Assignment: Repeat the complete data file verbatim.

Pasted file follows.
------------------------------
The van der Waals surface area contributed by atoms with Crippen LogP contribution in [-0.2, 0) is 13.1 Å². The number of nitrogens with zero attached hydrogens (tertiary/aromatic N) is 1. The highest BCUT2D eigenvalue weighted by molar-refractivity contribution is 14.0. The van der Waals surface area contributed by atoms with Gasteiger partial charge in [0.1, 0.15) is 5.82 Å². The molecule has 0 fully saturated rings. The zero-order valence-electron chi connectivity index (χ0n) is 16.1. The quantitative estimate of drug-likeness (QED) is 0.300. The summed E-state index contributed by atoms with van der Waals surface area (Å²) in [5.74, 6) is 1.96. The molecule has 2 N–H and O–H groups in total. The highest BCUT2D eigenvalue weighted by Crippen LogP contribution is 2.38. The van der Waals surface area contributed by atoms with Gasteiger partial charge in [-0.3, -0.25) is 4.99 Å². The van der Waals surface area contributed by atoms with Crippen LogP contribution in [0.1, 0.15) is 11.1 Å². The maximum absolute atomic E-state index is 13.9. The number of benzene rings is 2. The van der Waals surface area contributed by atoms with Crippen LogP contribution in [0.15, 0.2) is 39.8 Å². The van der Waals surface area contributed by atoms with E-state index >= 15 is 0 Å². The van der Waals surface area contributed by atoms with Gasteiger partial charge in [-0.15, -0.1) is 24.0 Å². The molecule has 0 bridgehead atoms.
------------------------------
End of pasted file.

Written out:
The van der Waals surface area contributed by atoms with Crippen LogP contribution in [-0.2, 0) is 13.1 Å². The number of nitrogens with zero attached hydrogens (tertiary/aromatic N) is 1. The highest BCUT2D eigenvalue weighted by molar-refractivity contribution is 14.0. The van der Waals surface area contributed by atoms with Gasteiger partial charge in [0.1, 0.15) is 5.82 Å². The molecule has 0 fully saturated rings. The zero-order valence-electron chi connectivity index (χ0n) is 16.1. The quantitative estimate of drug-likeness (QED) is 0.300. The summed E-state index contributed by atoms with van der Waals surface area (Å²) in [5.74, 6) is 1.96. The molecule has 2 N–H and O–H groups in total. The highest BCUT2D eigenvalue weighted by Crippen LogP contribution is 2.38. The van der Waals surface area contributed by atoms with Gasteiger partial charge in [-0.3, -0.25) is 4.99 Å². The van der Waals surface area contributed by atoms with Crippen LogP contribution in [0.1, 0.15) is 11.1 Å². The maximum absolute atomic E-state index is 13.9. The number of benzene rings is 2. The van der Waals surface area contributed by atoms with Crippen LogP contribution in [0.15, 0.2) is 39.8 Å². The van der Waals surface area contributed by atoms with E-state index >= 15 is 0 Å². The van der Waals surface area contributed by atoms with Gasteiger partial charge in [-0.15, -0.1) is 24.0 Å². The molecule has 0 bridgehead atoms.